Tuesday, 28 September 2010

Finding a safe home for your wine!


As more people are buying wine as an investment Interior Designer Jamie Hempsall looks at solutions to wine storage.

A glass of good wine is one of the real pleasures in life and a lot of wine these days is meant to be consumed shortly after purchase, which some might say is quite fortunate. However, if you like to keep good wine a little longer (or buy in bulk) then the location and method of storage is an important consideration.

Wine constantly develops in the bottle so you need to ensure it is kept away from direct sunlight and constant vibrations, with corked bottles stored on their side to ensure the cork remains moist (screw tops and champagnes can be kept upright). You also want to use a method of storage that is both secure and efficient.

If you are only keeping a few bottles for a short time then the Menu Wine Runner will help turn any shelf into a secure location. The pleasant stainless steel and rubber design is contemporary and at £24.95 it is an inexpensive option (www.wineware.co.uk – 01903 786148).

Alternatively, those holding a small stock under the stairs (or on the wall in the kitchen) might want to consider the Rosendahl Wine Tube Wine Rack. Wall-mounting a wine rack saves on shelf and floor space and this smart design allows bottles to be suspended perpendicular to the Winetube itself (£58.99; www.drinkstuff.com – 0845 313 3352).

Many wine retailers advise you to ensure your storage location remains at a fairly standard temperature (ideally around 13C) if you are keeping stocks for more than a couple of months. If your wine is kept too warm it will age faster, too cold and you are likely to see deposits developing. Once long-term storage is a consideration, there are a variety of options available to you depending upon budget and requirements.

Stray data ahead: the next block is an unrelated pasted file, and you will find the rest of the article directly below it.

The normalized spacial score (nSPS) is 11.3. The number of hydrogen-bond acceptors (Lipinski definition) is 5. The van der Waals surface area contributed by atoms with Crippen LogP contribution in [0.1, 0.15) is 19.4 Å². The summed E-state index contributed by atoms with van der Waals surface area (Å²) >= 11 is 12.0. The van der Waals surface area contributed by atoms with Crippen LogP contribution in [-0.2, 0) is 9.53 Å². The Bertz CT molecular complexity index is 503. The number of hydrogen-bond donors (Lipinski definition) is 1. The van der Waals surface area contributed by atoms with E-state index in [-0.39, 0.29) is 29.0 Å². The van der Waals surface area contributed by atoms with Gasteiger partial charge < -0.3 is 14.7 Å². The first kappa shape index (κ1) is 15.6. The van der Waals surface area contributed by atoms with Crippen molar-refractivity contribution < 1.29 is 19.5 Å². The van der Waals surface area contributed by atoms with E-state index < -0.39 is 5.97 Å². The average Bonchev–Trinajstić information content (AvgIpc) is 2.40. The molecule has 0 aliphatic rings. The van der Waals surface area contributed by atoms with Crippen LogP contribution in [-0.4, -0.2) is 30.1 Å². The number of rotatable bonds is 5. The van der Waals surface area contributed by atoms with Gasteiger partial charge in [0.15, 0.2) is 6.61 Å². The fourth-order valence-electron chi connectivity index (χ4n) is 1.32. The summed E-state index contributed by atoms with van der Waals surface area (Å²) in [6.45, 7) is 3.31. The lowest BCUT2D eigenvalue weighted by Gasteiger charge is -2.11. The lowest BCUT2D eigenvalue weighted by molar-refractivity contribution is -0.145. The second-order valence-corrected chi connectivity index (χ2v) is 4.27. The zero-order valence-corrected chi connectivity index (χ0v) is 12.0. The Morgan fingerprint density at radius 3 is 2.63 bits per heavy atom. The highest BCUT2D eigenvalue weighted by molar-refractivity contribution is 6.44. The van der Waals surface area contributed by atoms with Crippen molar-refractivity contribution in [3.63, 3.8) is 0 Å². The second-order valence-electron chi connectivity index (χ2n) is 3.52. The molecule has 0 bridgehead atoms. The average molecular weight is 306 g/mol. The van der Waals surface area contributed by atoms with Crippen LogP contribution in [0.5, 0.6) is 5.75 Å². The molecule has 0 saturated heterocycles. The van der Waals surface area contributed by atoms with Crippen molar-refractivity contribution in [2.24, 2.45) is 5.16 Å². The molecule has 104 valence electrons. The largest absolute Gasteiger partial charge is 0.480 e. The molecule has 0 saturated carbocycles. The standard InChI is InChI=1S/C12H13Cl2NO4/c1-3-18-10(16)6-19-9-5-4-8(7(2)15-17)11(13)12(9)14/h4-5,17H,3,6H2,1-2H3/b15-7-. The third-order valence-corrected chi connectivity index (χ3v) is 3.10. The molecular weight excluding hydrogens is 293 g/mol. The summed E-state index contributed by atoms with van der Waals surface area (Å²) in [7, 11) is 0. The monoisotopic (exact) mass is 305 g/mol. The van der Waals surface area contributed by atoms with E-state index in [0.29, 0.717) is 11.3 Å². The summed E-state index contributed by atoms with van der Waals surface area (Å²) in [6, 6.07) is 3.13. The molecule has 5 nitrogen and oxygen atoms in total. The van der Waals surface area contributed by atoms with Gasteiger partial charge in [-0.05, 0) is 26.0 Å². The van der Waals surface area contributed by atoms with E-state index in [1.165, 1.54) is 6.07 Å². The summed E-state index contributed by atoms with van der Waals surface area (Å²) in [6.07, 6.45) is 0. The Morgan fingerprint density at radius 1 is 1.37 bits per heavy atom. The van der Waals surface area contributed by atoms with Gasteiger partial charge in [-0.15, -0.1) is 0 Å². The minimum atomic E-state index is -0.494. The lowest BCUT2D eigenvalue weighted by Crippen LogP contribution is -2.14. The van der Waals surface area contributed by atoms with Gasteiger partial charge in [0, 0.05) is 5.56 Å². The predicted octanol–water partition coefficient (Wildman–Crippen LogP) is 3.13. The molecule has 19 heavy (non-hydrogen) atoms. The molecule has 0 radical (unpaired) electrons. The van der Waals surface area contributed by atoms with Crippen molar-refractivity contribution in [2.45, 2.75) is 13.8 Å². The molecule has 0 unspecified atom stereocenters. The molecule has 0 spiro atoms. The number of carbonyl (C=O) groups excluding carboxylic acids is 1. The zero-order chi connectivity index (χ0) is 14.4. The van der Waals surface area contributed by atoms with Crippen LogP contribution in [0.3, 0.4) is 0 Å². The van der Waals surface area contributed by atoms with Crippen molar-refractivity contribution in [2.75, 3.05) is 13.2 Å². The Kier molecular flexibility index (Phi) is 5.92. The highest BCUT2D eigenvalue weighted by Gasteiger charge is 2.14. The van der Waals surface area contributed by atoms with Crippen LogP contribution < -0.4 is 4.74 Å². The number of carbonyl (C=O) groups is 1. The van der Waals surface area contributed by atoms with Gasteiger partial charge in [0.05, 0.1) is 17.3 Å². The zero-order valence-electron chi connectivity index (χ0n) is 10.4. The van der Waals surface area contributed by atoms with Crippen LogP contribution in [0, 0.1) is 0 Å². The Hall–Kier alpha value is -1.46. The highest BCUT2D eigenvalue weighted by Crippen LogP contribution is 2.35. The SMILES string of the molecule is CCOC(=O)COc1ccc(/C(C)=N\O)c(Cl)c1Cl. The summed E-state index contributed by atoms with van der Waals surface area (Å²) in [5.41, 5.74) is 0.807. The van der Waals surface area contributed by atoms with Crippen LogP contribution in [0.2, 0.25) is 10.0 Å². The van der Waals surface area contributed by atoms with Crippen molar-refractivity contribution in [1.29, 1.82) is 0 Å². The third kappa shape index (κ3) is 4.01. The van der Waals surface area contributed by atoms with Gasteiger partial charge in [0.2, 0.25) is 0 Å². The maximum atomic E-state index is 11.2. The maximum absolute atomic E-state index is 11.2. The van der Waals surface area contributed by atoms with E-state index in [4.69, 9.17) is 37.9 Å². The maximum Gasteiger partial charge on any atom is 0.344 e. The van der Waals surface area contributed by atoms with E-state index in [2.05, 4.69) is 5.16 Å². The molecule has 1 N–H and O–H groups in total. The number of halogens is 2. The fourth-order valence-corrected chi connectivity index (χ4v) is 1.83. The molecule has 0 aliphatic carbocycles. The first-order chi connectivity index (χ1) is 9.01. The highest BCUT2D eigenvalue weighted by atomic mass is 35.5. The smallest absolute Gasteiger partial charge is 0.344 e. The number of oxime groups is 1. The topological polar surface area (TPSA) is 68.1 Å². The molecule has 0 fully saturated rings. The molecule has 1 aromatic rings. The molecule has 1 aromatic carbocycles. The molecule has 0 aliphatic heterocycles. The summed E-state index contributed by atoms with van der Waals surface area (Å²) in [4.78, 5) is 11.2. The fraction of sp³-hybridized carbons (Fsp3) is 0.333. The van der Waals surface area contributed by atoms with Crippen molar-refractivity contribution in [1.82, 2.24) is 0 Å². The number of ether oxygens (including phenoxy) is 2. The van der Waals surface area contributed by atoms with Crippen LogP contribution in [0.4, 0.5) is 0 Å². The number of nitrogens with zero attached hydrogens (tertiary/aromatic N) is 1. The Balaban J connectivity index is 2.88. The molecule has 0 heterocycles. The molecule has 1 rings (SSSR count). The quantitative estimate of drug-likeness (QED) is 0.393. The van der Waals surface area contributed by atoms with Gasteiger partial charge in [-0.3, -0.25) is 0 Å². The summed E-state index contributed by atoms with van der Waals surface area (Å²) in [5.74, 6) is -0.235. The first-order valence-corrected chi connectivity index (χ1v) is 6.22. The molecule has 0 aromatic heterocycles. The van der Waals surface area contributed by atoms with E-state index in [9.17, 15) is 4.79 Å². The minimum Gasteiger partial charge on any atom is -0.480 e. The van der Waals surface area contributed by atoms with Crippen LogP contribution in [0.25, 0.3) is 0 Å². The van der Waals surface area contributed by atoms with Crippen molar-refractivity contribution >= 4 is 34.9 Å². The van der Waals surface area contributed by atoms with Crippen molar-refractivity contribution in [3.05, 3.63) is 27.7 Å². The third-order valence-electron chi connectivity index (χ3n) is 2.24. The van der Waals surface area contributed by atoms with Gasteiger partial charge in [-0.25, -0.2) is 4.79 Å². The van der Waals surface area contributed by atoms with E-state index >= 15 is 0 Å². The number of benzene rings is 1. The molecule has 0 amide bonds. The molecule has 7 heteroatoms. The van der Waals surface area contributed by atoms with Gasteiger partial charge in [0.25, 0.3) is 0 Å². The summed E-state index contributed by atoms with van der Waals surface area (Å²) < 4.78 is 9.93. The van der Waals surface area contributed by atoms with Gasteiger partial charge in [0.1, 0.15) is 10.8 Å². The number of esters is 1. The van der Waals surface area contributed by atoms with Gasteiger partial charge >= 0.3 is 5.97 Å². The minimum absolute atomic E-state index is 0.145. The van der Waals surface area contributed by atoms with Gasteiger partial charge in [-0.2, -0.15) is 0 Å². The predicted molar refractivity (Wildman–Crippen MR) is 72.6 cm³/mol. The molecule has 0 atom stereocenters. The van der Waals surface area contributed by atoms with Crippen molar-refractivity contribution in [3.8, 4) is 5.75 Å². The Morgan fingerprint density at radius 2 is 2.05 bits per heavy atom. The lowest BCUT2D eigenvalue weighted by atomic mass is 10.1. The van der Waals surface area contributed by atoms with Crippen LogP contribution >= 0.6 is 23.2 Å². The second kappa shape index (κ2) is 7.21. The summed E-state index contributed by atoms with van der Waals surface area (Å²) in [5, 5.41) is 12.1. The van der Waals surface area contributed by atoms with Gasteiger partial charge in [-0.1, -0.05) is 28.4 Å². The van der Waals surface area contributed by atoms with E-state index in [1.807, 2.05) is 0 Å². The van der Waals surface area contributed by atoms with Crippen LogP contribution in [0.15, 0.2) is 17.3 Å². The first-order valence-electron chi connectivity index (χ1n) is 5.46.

The best option to store a few bottles at a constant temperature, but with easy access must surely be the John Lewis JLWF151 Wine Cabinet. The 15cm wide wine cabinet holds seven standard bottles and can easily be designed into the layout of your kitchen (£199; www. johnlewis.com – 08456 049 049).

For those who have a location with a regulated temperature, but are looking for good racking, I would consider Cavicase wine racking from Wine Storage Solutions Ltd. This versatile system features three methods of storage from simple secure stacking of bottles, to pull out shelves and units to accommodate the glorious boxes that hold a fine vintage. Prices start at £82 for a standard element which will hold 72 Bordeaux shaped bottles on three shelves (http://www.winess.co.uk/ – 01608 645083).

Should you need assistance in achieving a constant temperature for your wine, then an electric wine cabinet will probably suit your needs better. However, these still need to be kept in an area that does not fluctuate wildly in temperature (so choose your brand carefully if you are going to store in the garage). When choosing a cabinet, consider the volume of bottles that you are likely to need to hold and the efficiency – glass doors might look more aesthetically pleasing, but they do not insulate as well as solid ones.

There are options to suit all pockets from most quality electrical retailers and specialist wine storage retailers ranging from about £700 to £2,500.

However, if you really hanker after a wine cellar, but never thought you had the room, then Spiral Cellars could be the answer to your prayers. These cellars are installed in the floor, need no planning permission and can be accommodated in a space only 2 sq m.

With prices from £13,400 for a 1,000 bottle cellar these are for the serious wine buff, but are a beauty to behold (www.spiralcellars.com 0845 241 2768).

Jamie Hempsall is a member of the British Institute of Interior Design. He is available via his website www.jamie hempsall.com or on 0800 032 1180